Dalton Ghetti: Miniature Masterpieces - RAW VISION

Dalton Ghetti: Miniature Masterpieces

First published: Fall 2011

Dalton Ghetti works in an unconventional medium, on an almost unimaginable scale. Small wonder, then, that his creations defy easy description.

Ghetti, 50, creates unforgettable works of art on the tips of discarded pencils, some of them stubs, working on a shaft of graphite a mere 2.2 mm in diameter. Using only a razor blade and a sewing needle, with no magnification, he painstakingly sculpts objects from everyday life that are simple, clever and imaginative, all incredibly small but with exquisite detail and precision.
Working little more than an hour a day because of the strain on his eyes, Ghetti requires months, sometimes even years, to complete individual pieces.



Alphabet, simple block letters atop a line of 26 idiosyncratic pencil stubs, took more than 2 years to finish. Chain, 23 independently moving and impossibly small links, 5 cm long, connecting the top and bottom of a pencil, took almost 3 years. The elegant Giraffe, just 2.5 cm tall, took 18 months.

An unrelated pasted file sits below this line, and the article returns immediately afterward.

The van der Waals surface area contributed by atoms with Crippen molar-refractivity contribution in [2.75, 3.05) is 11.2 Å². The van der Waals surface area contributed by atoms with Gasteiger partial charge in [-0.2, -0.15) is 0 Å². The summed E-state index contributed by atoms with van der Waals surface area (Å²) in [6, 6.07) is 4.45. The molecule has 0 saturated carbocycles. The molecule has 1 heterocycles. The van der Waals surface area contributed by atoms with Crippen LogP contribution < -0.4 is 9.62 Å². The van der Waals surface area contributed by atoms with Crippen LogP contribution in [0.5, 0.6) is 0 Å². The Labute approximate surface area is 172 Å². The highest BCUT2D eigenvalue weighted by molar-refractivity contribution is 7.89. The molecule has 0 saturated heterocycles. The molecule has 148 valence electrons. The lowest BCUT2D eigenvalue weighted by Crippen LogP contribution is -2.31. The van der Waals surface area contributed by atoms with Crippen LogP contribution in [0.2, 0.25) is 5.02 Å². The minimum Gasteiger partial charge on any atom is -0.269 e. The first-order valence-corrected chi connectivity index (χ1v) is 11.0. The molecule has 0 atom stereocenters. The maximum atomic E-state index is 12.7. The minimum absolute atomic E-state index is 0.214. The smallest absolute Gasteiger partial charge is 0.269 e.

As a child in school in his native Brazil, Ghetti sharpened his pencils with a razor blade he carried with him. Soon, using different small tools, he carved chalk, soap, wax candles, tree bark and wood. ‘I have always been a hands-on kind of guy,’ he says, and he has liked small things in general since his family moved from Sao Paulo into the country when he was 11, where he spent a lot of time observing insects and small plants.

It was not until he arrived in the United States in 1985 at the age of 24 that he began working exclusively on pencils. Because the graphite does not have a grain, he found it has the same feel in any direction. He likens it to working with clay, though it is extremely delicate. Cemetery is an ever-expanding collection of remnants of sculptures that broke while he was working on them, each glued on the head of a pin and then stuck into a rectangle of Styrofoam.


This is an article extract; read the full article in Raw Vision #73

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